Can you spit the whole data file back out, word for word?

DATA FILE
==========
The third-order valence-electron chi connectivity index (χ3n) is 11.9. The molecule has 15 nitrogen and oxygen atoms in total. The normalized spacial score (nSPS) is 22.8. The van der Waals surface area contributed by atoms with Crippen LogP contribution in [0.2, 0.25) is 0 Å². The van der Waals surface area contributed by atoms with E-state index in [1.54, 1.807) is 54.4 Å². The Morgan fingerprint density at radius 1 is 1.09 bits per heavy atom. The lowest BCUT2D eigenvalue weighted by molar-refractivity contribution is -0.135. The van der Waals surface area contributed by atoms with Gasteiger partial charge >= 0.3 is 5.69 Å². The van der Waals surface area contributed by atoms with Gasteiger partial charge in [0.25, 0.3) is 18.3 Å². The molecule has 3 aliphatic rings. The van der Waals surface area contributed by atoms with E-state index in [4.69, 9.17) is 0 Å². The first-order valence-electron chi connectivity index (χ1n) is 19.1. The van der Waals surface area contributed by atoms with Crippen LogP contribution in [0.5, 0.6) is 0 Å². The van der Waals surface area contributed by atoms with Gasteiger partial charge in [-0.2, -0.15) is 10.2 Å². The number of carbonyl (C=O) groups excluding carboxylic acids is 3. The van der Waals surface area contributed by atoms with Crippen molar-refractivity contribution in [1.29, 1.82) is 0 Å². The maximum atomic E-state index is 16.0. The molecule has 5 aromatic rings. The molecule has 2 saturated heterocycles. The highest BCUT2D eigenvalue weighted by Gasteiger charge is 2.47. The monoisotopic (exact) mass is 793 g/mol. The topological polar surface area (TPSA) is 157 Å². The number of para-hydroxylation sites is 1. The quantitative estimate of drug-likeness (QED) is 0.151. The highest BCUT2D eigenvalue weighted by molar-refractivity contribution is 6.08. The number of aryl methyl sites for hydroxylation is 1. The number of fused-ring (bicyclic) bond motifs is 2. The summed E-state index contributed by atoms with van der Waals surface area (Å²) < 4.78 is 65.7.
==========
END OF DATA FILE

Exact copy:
The third-order valence-electron chi connectivity index (χ3n) is 11.9. The molecule has 15 nitrogen and oxygen atoms in total. The normalized spacial score (nSPS) is 22.8. The van der Waals surface area contributed by atoms with Crippen LogP contribution in [0.2, 0.25) is 0 Å². The van der Waals surface area contributed by atoms with E-state index in [1.54, 1.807) is 54.4 Å². The Morgan fingerprint density at radius 1 is 1.09 bits per heavy atom. The lowest BCUT2D eigenvalue weighted by molar-refractivity contribution is -0.135. The van der Waals surface area contributed by atoms with Gasteiger partial charge >= 0.3 is 5.69 Å². The van der Waals surface area contributed by atoms with Gasteiger partial charge in [0.25, 0.3) is 18.3 Å². The molecule has 3 aliphatic rings. The van der Waals surface area contributed by atoms with E-state index in [4.69, 9.17) is 0 Å². The first-order valence-electron chi connectivity index (χ1n) is 19.1. The van der Waals surface area contributed by atoms with Crippen LogP contribution in [0.5, 0.6) is 0 Å². The van der Waals surface area contributed by atoms with Gasteiger partial charge in [-0.2, -0.15) is 10.2 Å². The number of carbonyl (C=O) groups excluding carboxylic acids is 3. The van der Waals surface area contributed by atoms with Crippen molar-refractivity contribution in [1.29, 1.82) is 0 Å². The maximum atomic E-state index is 16.0. The molecule has 5 aromatic rings. The molecule has 2 saturated heterocycles. The highest BCUT2D eigenvalue weighted by Gasteiger charge is 2.47. The monoisotopic (exact) mass is 793 g/mol. The topological polar surface area (TPSA) is 157 Å². The number of para-hydroxylation sites is 1. The quantitative estimate of drug-likeness (QED) is 0.151. The highest BCUT2D eigenvalue weighted by molar-refractivity contribution is 6.08. The number of aryl methyl sites for hydroxylation is 1. The number of fused-ring (bicyclic) bond motifs is 2. The summed E-state index contributed by atoms with van der Waals surface area (Å²) < 4.78 is 65.7.